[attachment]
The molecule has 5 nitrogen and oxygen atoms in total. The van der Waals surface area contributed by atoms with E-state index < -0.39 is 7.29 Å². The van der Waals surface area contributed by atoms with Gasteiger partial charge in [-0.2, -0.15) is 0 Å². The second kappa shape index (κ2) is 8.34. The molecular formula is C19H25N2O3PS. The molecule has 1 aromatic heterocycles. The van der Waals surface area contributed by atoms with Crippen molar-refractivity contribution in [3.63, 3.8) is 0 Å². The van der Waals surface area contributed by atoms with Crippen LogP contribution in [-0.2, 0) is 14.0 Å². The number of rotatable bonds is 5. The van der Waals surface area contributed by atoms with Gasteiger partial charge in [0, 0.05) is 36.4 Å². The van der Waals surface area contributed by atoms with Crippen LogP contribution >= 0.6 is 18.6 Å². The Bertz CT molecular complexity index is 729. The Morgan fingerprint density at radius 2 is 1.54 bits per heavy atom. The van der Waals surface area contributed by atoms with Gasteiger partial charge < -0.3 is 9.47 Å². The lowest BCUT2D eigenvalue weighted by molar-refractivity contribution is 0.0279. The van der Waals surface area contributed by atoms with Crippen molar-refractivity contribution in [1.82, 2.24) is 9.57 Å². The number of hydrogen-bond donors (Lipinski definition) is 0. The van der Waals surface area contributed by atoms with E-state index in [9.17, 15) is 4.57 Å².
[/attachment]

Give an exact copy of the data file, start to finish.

The molecule has 5 nitrogen and oxygen atoms in total. The van der Waals surface area contributed by atoms with E-state index < -0.39 is 7.29 Å². The van der Waals surface area contributed by atoms with Gasteiger partial charge in [-0.2, -0.15) is 0 Å². The second kappa shape index (κ2) is 8.34. The molecular formula is C19H25N2O3PS. The molecule has 1 aromatic heterocycles. The van der Waals surface area contributed by atoms with Crippen molar-refractivity contribution in [3.63, 3.8) is 0 Å². The van der Waals surface area contributed by atoms with Crippen LogP contribution in [-0.2, 0) is 14.0 Å². The number of rotatable bonds is 5. The van der Waals surface area contributed by atoms with Gasteiger partial charge in [0, 0.05) is 36.4 Å². The van der Waals surface area contributed by atoms with Crippen LogP contribution >= 0.6 is 18.6 Å². The Bertz CT molecular complexity index is 729. The Morgan fingerprint density at radius 2 is 1.54 bits per heavy atom. The van der Waals surface area contributed by atoms with Gasteiger partial charge < -0.3 is 9.47 Å². The lowest BCUT2D eigenvalue weighted by molar-refractivity contribution is 0.0279. The van der Waals surface area contributed by atoms with Crippen molar-refractivity contribution in [1.82, 2.24) is 9.57 Å². The number of hydrogen-bond donors (Lipinski definition) is 0. The van der Waals surface area contributed by atoms with E-state index in [9.17, 15) is 4.57 Å².